Saturday, December 6, 2014

Bird photography with a pocket camera

How does a simple point-and-shoot pocket zoom camera compare with a DSLR and telephoto lens for wildlife photography? I already know that a tiny lens system and small sensor cannot provide an image as sharp or as bright as that of the larger camera. 

When we fly between our homes in Illinois and Florida I always bring my camera and gear, which fills a standard carry-on suitcase. Quite heavy, it is a chore to lift into the overhead baggage compartment. I really don't mind going to all the trouble packing and unpacking, as we usually remain at either location for several weeks. 

When taking a field trip which is designed to enjoy the wildlife, while it gets that perfect photo, a big camera can also get in the way. Even at home this arrangement can be somewhat unwieldy. When an unusual bird appears  in our back yard, by the time I rush to retrieve and set up my camera it may be too late for a shot. 

I thought about purchasing a second, smaller camera that I could carry on my pocket, one with respectable optical zooming power. It probably would not be useful for small creatures or at a great distance, but good enough to capture large birds or mammals, habitats and landscapes. Macro capabilities for flowers and insects mandatory.

An upcoming rail trip through Canadian Rockies spurred me to research the latest pocket cameras, and I settled on the Canon PowerShot SX700 HS. I still have no idea of what all those numbers and letters mean. My choice was based on the camera's features and multiple reviews thereof. 

My big Canon 60D DSLR usually is fitted with a fixed 420 mm f/5.6 lens system. The SX700 sports a 30 power optical zoom, which produces the equivalent of a 450 mm lens on a 35 mm film camera. Out of the box, I ran a few tests at maximum zoom under varied lighting conditions.

The first subject for my new camera was a Killdeer at the side of the entrance drive into nearby Chapel Trail Nature Preserve as we waited for the gates to open. The bird was badly back-lit and only about 20 feet away, so its image filled the frame of the fully-extended lens. This was my first hand-held wildlife shot with my new camera just as it came out of the camera, a bit dark and badly shadowed:

CanonPS SX700 SOOC 20141129

I processed the photo with Canon Digital Photography Professional (DPP) and this is the brightened and sharpened image:

 CanonPS SX700 EDITED 20141129

That photo seems good enough to document the sighting, and even bring back memories of the flock of a dozen Killdeers that surrounded our car that morning. 

Another Killdeer was a bit more distant, perhaps at 30 feet, and in much better light. This is its uncropped but processed image:

CanonPS SX700 EDITED 2-20141129

The gate was supposed to open at 8:00 AM, and we waited until 8:30 before deciding to try another venue, Armstrong Dream Park, also in Pembroke Pines. This park includes a small lake that sometimes produces good birds during migration. Since it was now the beginning of winter, birding was slow.

Armstrong Dream Park SOOC 20141129

Look closely at the above photo, taken with the pocket camera without zooming in. Along the far shore, you may first see a white flower, and then to the left of center a turtle basking in the sun at the water's edge.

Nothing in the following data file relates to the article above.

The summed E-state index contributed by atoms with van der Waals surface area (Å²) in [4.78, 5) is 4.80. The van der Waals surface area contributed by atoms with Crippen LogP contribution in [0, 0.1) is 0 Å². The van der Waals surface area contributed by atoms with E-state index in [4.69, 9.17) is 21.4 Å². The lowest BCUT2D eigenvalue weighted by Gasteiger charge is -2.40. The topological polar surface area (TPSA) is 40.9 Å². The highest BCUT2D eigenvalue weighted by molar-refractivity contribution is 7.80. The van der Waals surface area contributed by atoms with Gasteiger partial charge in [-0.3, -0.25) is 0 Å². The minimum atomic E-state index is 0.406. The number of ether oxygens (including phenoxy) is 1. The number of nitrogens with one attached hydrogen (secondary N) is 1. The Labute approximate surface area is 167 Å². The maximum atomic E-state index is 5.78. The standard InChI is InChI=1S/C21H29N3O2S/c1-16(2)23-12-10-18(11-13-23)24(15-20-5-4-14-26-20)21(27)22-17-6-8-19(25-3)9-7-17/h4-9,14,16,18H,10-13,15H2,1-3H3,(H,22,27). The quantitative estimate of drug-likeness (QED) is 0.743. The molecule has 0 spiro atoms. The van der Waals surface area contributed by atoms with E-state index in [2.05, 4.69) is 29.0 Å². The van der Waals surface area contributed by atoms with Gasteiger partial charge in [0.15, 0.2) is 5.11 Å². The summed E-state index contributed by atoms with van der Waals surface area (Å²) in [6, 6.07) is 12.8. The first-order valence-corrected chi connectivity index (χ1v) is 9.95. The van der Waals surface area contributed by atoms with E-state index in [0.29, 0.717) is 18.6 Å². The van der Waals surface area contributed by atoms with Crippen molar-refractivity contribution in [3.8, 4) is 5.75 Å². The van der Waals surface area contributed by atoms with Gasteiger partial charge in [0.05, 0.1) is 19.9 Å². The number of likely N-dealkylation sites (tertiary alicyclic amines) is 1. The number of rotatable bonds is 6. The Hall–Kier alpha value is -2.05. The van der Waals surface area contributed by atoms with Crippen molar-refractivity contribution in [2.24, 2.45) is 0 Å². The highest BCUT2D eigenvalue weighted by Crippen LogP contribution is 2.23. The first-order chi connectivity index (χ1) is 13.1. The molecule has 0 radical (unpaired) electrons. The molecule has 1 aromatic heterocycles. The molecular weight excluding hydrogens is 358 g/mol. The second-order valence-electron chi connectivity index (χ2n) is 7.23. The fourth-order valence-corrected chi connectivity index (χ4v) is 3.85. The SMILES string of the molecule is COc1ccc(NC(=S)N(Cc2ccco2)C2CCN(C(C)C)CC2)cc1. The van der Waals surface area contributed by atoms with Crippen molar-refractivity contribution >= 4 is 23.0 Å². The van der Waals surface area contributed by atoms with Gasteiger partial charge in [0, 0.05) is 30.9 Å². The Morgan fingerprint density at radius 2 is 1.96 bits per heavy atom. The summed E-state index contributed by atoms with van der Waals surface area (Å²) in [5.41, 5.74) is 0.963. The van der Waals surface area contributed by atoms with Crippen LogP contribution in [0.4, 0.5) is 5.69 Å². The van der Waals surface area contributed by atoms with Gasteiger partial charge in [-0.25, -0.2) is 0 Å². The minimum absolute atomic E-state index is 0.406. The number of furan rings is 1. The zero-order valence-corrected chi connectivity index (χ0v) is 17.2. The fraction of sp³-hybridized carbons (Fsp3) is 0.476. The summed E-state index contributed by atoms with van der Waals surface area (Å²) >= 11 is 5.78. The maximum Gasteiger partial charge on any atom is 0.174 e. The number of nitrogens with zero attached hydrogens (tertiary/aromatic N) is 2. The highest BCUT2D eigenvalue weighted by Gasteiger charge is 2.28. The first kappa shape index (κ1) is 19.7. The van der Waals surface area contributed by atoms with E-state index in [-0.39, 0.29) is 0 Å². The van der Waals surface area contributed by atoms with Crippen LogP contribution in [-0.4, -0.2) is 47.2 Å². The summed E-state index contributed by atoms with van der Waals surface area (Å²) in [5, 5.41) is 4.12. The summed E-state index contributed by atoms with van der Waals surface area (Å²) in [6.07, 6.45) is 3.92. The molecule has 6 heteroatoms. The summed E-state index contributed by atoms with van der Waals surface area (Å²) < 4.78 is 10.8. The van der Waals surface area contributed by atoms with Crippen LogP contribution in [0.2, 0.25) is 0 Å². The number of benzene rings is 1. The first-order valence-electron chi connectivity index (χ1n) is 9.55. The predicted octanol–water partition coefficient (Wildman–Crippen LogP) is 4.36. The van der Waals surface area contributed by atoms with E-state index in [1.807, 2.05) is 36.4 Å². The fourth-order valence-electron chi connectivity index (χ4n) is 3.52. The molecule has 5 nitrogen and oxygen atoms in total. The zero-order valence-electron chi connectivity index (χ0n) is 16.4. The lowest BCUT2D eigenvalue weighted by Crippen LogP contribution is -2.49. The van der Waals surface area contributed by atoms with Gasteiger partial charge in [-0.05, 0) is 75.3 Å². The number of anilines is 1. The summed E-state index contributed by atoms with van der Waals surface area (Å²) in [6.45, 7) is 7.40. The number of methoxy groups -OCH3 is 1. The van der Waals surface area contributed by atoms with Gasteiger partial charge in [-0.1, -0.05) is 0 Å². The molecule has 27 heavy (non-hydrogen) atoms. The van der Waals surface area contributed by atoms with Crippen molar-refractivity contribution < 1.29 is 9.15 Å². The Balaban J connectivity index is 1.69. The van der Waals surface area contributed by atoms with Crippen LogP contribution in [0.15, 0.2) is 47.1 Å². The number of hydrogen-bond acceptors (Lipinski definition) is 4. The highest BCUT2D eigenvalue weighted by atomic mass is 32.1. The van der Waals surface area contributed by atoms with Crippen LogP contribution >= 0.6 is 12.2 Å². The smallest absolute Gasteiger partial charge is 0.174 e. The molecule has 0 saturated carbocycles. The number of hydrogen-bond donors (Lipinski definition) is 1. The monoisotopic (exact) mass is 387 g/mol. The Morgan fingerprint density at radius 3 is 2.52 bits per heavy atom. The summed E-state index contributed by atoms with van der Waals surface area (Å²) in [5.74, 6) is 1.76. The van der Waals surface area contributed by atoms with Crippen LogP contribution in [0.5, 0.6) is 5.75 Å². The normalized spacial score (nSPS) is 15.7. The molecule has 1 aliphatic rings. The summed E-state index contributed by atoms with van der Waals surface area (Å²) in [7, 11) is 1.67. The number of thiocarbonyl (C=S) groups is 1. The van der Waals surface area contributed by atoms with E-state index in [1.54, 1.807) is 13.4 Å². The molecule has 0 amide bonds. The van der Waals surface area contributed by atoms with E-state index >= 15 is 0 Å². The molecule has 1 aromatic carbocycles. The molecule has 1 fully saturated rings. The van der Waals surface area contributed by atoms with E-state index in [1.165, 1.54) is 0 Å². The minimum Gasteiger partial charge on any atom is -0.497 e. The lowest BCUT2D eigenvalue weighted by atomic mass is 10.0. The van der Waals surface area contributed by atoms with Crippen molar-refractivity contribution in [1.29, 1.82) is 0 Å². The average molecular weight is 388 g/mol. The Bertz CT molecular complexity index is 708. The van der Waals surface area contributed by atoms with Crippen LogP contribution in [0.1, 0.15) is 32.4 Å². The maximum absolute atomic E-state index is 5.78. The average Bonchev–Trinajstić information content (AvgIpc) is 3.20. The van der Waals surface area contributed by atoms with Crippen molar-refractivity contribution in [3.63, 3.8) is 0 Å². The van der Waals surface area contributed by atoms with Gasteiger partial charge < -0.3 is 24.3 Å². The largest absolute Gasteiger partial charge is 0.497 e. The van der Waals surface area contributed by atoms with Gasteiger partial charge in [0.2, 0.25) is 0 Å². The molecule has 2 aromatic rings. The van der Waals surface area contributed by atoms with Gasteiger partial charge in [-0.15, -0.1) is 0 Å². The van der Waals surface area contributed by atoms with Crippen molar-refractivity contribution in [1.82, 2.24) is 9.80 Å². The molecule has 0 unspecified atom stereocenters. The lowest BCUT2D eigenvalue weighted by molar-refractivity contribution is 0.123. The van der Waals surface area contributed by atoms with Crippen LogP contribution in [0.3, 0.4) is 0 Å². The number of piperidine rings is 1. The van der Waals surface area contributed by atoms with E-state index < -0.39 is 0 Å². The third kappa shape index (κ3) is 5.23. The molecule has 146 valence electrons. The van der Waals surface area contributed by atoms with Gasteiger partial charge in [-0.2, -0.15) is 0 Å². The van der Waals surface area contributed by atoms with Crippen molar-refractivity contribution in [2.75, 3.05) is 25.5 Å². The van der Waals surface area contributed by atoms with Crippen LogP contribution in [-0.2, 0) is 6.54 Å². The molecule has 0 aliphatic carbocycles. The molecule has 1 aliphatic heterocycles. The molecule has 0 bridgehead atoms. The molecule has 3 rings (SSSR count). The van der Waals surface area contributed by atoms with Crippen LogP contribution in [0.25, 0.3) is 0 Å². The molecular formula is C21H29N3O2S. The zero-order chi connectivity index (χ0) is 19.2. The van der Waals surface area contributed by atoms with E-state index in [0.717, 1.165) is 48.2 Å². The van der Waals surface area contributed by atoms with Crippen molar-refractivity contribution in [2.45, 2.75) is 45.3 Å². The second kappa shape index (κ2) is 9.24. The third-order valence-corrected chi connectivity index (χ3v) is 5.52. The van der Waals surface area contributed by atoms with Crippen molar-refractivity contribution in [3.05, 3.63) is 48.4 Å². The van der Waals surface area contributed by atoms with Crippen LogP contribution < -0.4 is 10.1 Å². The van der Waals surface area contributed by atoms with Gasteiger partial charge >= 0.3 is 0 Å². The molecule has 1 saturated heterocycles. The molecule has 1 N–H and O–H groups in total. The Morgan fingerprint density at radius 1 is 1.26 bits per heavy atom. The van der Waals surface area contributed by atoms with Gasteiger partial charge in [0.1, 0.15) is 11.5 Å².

Here is that turtle, about 55-60 feet away, as captured by my new pocket camera, hand-held at full optical 30X (uncropped but processed normally with DPP):

Turtle CanonPS SX700 EDITED 20141129

Here is the comparably processed shot from my Canon 60D DSLR with its 420mm lens system, using a monopod. The image came out smaller and with a wider format, so I cropped it slightly to provide a better comparison:

Turtle Canon60D 720mm EDITED 20141129

Here is the white flower, a Swamp Lily, taken with my DSLR:

Swamp Lily 60D

On our way out in the parking lot I noticed an Osprey roosting about 225 feet away (as measured with Google Earth), atop the right-most light standard in the far distant center, protruding above the white auto (this is the un-zoomed image with the pocket camera):

CanonPS SX700 SOOC 3-20141129

I zoomed the pocket camera up to 30 power and obtained this shot. This was the hand-held image as it appeared directly out of the camera, not cropped or processed:

CanonPS SX700 SOOC 4-20141129

A bit of cropping and brightening produced this final product:

CanonPS SX700 EDITED 4-20141129

Finally, at Chapel Trail the next day I photographed this Great Egret with my DSLR on the monopod, at about 60 feet. I processed and trimmed both sides of the image but left it the same height to demonstrate relative size of the subject in each of the final products:

Great Egret Canon 60D 20141202

In the comparative pockt camera photo, the egret is magnified somewhat, due to the smaller sensor and the slightly greater effective magnification of its lens system at 30X (450 mm), hand-held: 

Great Egret Powershot 20141202

It is easy to see that the images of the pocket camera are softer, but I was rather surprised at how well the image stabilization works. Because of the small size of the camera's objective lens, the field of view is greatly restricted. At full power my hand shake caused the view to wobble wildly up and down and from side to side, sometimes entirely out of the LCD viewfinder. 

In our back yard, I captured a Boat-tailed Grackle on the roof. Feather definition was pretty good:

Boat-tailed Grackle Canon SX 700 20141203

A Muscovy Duck flew over the lake and I turned quickly to catch it. Luckily it appeared in the corner of the frame and was quite clear despite the blur due to the panning. This is a 1/4 crop from the original:

Muscovy in flight pan crop one quarter 20141203